There is some international evidence about non-specialist sources of care such as religious advisors  or self care . Verhaak et al.  note that patients may not recognise that their problems have a mental health origin or may question the effectiveness of their providers. In a cross-European survey of adults from six nations, ten Have et al.  reported a low perceived effectiveness of professional care and about a third of respondents believed it was worse than no care for those with serious emotional problems. In the Australian context, Olesen et al.  concluded that there is widespread use of non-professional services and self-management strategies (e.g., 33.5% of adults with an affective or anxiety disorder in the last 12 months sought help from family or friends). These findings are consistent with those from studies investigating community attitudes to mental illness in general, with low rates of confidence in professional treatment, as a component of the prevailing stigma of mental disorders .
Some American studies have examined whether rural residents have access to an appropriate range and “dose” of services. Fortney reported that about 60% of a rural sample with self-reported depression received some formal treatment, with more than 50% receiving pharmacotherapy and 25% receiving psychotherapy [36, 37]. The rates of minimally adequate treatment were measured as the number of scripts filled and the number of psychotherapy sessions attended . He noted that if these rural residents do not respond to medication they may not have access to psychotherapy as an alternative treatment. In a study of American veterans with depression, anxiety or post traumatic stress disorder, Cully et al.  found that rural veterans were less likely to receive psychotherapy than their urban peers and that the “dose” was less likely to be adequate. While shortages of specialist mental health staff characterise rural and remote communities in Australia, it is not clear if these findings hold true.
In a study of depression and remoteness in South Australia, Goldney  found that rates of treatment of depression with antidepressants were similar in less accessible and more accessible areas and that a higher proportion of the rural depressed had contact with a health service, social worker or counsellor than their more accessible peers. Diagnostic interviews were not used in this study; hence, a limitation was the reliance on self-identification of past “depression”. Jackson et al.  have identified factors contributing to mental health usage in a rural setting, including gender, age, marital status, mental disorder, co-morbidity and psychological distress. Similarly, in the 2007 Australian NSMHWB, service usage among adults with a mental health problem was lowest among males and the youngest and oldest age groups [5, 6].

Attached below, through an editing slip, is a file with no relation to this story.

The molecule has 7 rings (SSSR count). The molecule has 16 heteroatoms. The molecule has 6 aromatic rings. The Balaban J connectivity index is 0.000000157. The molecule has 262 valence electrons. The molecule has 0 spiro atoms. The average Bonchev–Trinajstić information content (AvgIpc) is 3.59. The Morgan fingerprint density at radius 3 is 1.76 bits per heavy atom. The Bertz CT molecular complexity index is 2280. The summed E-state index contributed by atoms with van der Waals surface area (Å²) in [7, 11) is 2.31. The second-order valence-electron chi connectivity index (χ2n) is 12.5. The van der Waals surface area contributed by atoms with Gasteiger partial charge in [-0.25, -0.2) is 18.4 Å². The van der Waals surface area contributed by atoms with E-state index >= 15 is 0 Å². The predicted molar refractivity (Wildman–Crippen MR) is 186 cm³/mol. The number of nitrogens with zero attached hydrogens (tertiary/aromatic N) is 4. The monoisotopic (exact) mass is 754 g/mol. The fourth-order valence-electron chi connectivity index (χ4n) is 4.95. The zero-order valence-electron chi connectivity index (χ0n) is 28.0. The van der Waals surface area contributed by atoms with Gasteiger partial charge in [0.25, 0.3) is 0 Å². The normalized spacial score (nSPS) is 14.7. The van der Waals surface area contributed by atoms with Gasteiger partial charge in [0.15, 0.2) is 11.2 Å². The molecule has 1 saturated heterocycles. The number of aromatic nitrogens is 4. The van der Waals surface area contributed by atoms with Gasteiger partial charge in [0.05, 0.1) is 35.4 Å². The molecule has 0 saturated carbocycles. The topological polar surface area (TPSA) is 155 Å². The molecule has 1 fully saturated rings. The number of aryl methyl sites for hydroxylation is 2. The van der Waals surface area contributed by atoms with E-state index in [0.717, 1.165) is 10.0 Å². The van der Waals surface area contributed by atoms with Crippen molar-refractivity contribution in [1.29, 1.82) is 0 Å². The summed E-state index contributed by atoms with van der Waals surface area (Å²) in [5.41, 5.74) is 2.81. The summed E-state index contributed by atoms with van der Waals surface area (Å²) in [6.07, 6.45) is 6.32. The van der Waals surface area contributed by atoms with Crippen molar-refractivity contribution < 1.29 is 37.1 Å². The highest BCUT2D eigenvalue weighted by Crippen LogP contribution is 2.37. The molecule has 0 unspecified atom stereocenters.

In summary, the use of services for mental health disorders presents a complex picture. A focus on rural and remote settings complicates matters and international evidence is hard to compare. Given that access to services for mental health problems is limited in rural and remote regions, questions remain about from whom rural residents in Australia seek help, how frequently this occurs and what characteristics are associated with this help-seeking behaviour. This paper examines the impact of remoteness on the patterns of service use for mental health problems in a rural community sample, how they compare with national data for urban residents from the 2007 Australian NSMHWB, and the relationship between self-reported service use and estimates of the potential need for services.
Heath service context
Australia is a federation of 6 states and 2 territories, where public hospitals are funded by state departments of health and admission to public hospitals is free. The majority of GPs and medical specialists, including psychiatrists, are self-employed and their fees are subsidised or paid in full by the Federal Medical Insurance system. GPs act as gatekeepers for accessing specialist services, and patients can be referred to psychiatrists, psychologists and other allied health professionals, including social workers, mental health nurses and occupational therapists .
While the number of full-time equivalent GPs per 100,000 members of the population is reasonably similar across all categories of remoteness in Australia, the number of medical specialists decreases with increasing remoteness. For example, there are approximately 18 full-time equivalent psychiatrists per 100,000 people comprising 23 (per 100,000) in major cities, compared to 7 for inner regional, 5 for outer regional, and 3 for remote and very remote areas . In rural and remote areas, access to GPs is also complicated by distance and sometimes by cost, through the use of co-payments.